1887

Abstract

Cobalt hydroxide or cobaltous hydroxide or cobaltous hydrate, has attracted increasing attention in recent years because of its novel electric and catalytic properties and important technological applications, for examples in advanced batteries, supercapacitors, solar cells, electrochromics, as an oil additive, it can improve tribological properties [1,2], etc. Cobalt hydroxide nanoparticles were prepared via in-situ electrospinning. Thus, electrospinning of polyethylene oxide solution with different cobalt nitrate concentrations were carried out in gaseous ammonia atmosphere. The reaction of cobalt nitrate with ammonia produces cobalt hydroxide. The reaction occurs during fiber formation. Transmission Electron Microscopy (TEM) showed that cobalt hydroxide Co(OH) nanoparticles were formed on the produced nanofibers of 100-600 nm in diameter. The existence of the formed Co(OH) was also proven by X-ray Diffraction (XRD) analysis and it showed that the Co(OH) nanoparticles were produced. Thermogravimetric Analysis (TGA) results also confirmed the presence of Co(OH) within the fibers. Experimental Section Co(NO).6HO (supplied by Merck Chemical Co.) with different concentrations was dissolved in 100 mL distilled water to produced Co+2 solution. Then, the following seven experiments (Exp. G1, G2, G3, G4, G5 (collectively called G-series in this article), P, and N) were carried out. G-series: 4.0 g of polyethylene oxide (with weight average molecular weight of 600,000 g/mol and supplied by Acros Organics Co.) was added to 100 mL of above mentioned cobalt nitrate solution with different concentrations (given in Table I) and left for two nights to obtain a homogenous PEO solution having cobalt ions. The polymer solution was put into a hypodermic syringe. A syringe pump (Stoelting Co., USA) was used to feed the polymer solution into a metallic needle with an inner diameter of 0.7 mm. A grounded aluminum foil as collector was placed at a fixed distance of 18 cm from the needle. The metallic needle and the collector were enclosed in a polymethyl metacrylate box (40′50′60 cm). The feed rate of the syringe pump was fixed at 0.7 mL/h. A positive potential of 18 kV was then applied to the polymer solution using a high-voltage power supplier (HV35P series, Fnm Co., IR) with a maximum voltage of 35 kV. During electrospinning, gaseous ammonia (from a cylinder purchased from Merck Chemical) was purged into the box with a rate of 10 L/min. Electrospun nanofibers were collected on the surface of the grounded aluminum foil. Results and Discussion A comparison of the appearance (color change) of the mats obtained from G-series with that of the P fiber mat suggested that the cobalt ions in the jet traveling the distance between the needle and the collector could precipitate in the gaseous ammonia atmosphere to produce cobalt hydroxide. In other words, in this process, one reaction occurs during fiber formation: the reaction of Co+2 ions with NH which produces Co(OH) nanoparticles on the nanofibers. Cobalt (II) hydroxide is obtained as a precipitate when an alkaline hydroxide is added to an aqueous solution of cobalt (II) salt. Since the reaction of nanoparticle formations occurs during fiber formation in electrospinning process, the precipitated nanoparticles have special morphology and crystalline structures (due to the applied voltage, elongation, etc.). Figure 1 displays the TEM images of fibers obtained from Exp. G1 (electrospinning of polyethylene oxide solution having 2.5% Co+2 based on PEO, in ammonia atmosphere) and as it shows, dark spots of Co(OH) are heterogeneously dispersed on the fibers. These TEM images suggest that in the Exp. G1, Co(OH) nanoparticles were heterogeneously synthesized on fibers through the reaction of cobalt ions with NH3. Fig.1 TEM images of nanofibers obtained from Exp. G1. Ref. Zhang, L.; Dutta, A.K.; Jarero, G.; Stroeve, P. Nucleation and growth of cobalt hydroxide crystallites in organized polymeric multilayers. Langmuir, 2000, 16, 7095. Patnaik, P.; Handbook of Inorganic Chemicals, McGraw-Hili, New York, 2002.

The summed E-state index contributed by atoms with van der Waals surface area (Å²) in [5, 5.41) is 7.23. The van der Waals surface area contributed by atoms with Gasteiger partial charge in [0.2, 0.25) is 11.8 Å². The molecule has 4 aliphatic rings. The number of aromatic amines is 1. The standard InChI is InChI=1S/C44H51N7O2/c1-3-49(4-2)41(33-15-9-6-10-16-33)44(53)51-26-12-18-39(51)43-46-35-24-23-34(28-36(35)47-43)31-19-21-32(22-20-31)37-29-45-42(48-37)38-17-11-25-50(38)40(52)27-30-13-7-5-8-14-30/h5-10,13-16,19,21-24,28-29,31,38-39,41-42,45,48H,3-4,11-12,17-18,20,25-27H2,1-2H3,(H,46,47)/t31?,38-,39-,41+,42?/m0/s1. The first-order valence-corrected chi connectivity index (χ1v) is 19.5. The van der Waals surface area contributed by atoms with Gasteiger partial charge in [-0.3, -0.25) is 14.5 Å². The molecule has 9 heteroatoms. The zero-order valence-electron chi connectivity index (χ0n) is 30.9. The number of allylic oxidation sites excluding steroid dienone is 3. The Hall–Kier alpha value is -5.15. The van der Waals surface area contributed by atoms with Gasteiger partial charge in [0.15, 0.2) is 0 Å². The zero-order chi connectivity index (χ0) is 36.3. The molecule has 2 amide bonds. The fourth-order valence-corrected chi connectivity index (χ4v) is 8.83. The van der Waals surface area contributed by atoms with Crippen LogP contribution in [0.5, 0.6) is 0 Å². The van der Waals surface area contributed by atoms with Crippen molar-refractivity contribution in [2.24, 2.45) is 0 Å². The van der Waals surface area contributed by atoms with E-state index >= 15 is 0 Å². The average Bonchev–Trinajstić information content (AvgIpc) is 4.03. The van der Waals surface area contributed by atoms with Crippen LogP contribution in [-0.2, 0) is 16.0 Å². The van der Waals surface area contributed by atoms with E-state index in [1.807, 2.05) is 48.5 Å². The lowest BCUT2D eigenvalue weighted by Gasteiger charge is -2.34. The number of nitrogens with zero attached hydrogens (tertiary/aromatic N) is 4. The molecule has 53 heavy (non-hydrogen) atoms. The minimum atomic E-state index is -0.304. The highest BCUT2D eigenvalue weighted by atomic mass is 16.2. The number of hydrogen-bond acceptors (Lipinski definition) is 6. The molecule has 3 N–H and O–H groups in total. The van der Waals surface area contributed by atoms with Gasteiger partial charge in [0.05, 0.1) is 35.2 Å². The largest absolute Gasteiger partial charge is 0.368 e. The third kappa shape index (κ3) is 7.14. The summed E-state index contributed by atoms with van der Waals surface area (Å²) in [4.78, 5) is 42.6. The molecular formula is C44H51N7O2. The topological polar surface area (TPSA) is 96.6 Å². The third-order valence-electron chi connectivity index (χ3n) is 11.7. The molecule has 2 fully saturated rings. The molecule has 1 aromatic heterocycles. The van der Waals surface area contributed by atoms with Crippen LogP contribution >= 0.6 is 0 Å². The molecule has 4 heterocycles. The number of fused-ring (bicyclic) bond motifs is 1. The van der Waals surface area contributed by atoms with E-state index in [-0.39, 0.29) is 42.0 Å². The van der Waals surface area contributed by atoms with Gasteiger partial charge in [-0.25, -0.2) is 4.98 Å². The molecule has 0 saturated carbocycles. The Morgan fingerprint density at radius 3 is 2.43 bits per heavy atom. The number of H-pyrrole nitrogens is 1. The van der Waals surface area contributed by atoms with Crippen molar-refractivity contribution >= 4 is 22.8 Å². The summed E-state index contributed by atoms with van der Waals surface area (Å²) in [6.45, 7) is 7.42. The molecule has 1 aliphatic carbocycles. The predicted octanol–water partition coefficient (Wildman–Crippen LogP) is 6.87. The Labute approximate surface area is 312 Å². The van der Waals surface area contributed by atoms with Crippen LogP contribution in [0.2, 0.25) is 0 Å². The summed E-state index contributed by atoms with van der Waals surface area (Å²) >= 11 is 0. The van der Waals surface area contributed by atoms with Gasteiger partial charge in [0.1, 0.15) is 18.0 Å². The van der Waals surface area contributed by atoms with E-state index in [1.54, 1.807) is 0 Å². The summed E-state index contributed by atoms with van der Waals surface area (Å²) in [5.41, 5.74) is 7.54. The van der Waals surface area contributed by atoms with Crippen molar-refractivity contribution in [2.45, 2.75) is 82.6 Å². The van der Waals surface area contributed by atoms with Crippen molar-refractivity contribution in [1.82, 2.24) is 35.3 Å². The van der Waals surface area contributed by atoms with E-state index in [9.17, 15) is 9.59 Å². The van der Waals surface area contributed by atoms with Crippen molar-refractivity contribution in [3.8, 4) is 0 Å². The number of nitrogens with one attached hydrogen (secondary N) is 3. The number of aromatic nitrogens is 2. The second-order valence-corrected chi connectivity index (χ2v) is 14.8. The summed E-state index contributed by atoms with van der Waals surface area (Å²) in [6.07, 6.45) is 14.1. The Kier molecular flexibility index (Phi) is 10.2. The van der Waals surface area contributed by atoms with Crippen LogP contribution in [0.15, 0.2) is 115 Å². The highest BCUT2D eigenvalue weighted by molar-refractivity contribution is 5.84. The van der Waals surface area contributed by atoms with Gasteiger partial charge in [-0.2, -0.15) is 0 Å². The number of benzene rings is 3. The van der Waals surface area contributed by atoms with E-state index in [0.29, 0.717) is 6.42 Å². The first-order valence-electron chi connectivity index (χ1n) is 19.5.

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/content/papers/10.5339/qfarc.2016.EEPP1129
2016-03-21
2019-12-16
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